Two re-occuring terms I keep encountering are ‘integrating technology’ and ‘cyber-culture’. I am never sure if they are used to be astute or divisive. Perhaps they should be retired from the discourse of educational technology entirely.
‘Integrating technology’ seems an odd term, as technology is itself empty. It presumes there are at least two components to combine (technology plus something). All to often, we here people talk about ‘Integrating technology into teaching’.
A more evocative term is ‘integral technology’ – as technology today is not a peripheral to be combined, nor is it empty, but abundant with information, services, access and purpose.
‘Cyberculture’ notionally suggests online technology users are part of divergent cybernetic system. The term is steeped in fictional perceptions and suspicion of technology. It is interpretative and contrastive – used to infer both strangeness and fresh-originality, depending on the agenda of the writer/speaker and is almost always contextual.
To describe it as a ‘culture’ is problematic, with multiple meanings. It could refer to intellectual achievements, conditions suitable for growth, exposure to ‘the arts’ or a refined, sophistication.
A more suspicious mind may morphologically relate it with negativity – ‘drug-culture’ for example – as popular media often tries to demote groups of society which do not directly support their ideology – which is unavoidably biased, due to institutional ownership and the personal belief those directing it.We also associate ‘cyber’ negatively – cyber-sex, cyber-crime, cyber-virus – horrid things that combine technology (especially electronic communication) with some dubious social action. Participants are rarely identified in a positive light, but as ‘cyberpunks’ – individuals in a lawless subculture in an oppressive society, dominated by computer technology – usually with malice.
Both ‘integrating technology’ and ‘cyberculture’ are fashionable terms – but feel dated.
Those teachers who are filling technology with meaning and see it as integral to learning -become more informed, self-directed, conversant and knowledgeable. They are clued into a generation who has, and is – growing up with technology and online communities as an integral part of life. The disappointing reality is the personal cost of doing it, is not reflected or recognised much of the time by ignorant human resource policy and belief.
Children easily differentiate the past from the present, fantasy from reality and are adept distinguishing effective from in-effective teachers.
Youth-online has become self-directed and self-interested in learning to use technology; most teachers are used to, and assume their own learning will be directed though ‘professional development’.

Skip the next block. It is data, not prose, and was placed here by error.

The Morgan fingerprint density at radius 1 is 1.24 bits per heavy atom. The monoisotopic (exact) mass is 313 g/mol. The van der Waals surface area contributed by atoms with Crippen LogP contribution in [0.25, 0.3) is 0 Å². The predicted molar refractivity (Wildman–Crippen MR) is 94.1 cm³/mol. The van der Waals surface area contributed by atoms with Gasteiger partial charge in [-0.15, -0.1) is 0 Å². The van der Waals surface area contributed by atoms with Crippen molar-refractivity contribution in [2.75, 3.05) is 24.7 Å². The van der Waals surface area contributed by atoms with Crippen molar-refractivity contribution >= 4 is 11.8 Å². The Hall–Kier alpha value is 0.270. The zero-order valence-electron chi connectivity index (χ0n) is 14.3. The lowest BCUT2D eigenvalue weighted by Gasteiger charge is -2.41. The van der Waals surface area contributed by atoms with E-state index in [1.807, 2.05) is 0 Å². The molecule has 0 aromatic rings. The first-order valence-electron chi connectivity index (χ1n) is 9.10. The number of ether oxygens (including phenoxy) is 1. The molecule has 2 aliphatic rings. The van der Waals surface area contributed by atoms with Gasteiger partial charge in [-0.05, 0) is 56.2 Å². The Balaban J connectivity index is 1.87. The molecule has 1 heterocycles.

Those who don’t, who have taken personal control, are constrained at work by institutional demands, policy and belief. I think that these two terms too often dominate and fail to accurately reflect or encourage substantial consideration or exploration of the pedagogical change by the majority – which I would put as high as 90% of all teachers.
Increasing change comes at a cost. Right now, those exploring ‘beyond the basic’ are picking up the bill. Of the multiple scenarios being offered, a prediction made in 2008, by the PEW “Future of the Internet III” report – holds continued sway with me.
“The divisions between personal time and work time and between physical and virtual reality will be further erased for everyone who’s connected, and the results will be mixed in terms of social relations.”
We can’t call avoiders Luddites -as they don’t rally or smash technology with a hammer. They simply avoid all engagement, unless directed – then dis-engage as soon as possible – like going to a party where you hate the music, people and conversation – “is it too soon to leave?”.
Avoiderculture sees technology as separate according to the cyberculturals, whom are in turn seen as a small group of radicals who need to get a real life. This has been going on for decades, so perhaps we should blame Thatcher, The Sex Pistols and William Gibson too.
Technology is yet to be integral to the design of norm-curriculum – but set aside. ACARA is yet to propose any teacher or student standards for technology capabilities beyond verbose motherhood statements, choosing to focus on politically more palatable and ‘do-able’ subjects such as English and History. They are not even suggesting ISTE NETs as a guideline.
I’m opting out of any conversation that talks about ‘integrating technology’ or ‘cyberculture’, unless there is real discussion about what this actually means to change them (and action). Almost certainly the conversation is starting from an assumption, that I really don’t feel comfortable with anymore – and burned out having. Wow, making decisions to avoid really is empowering!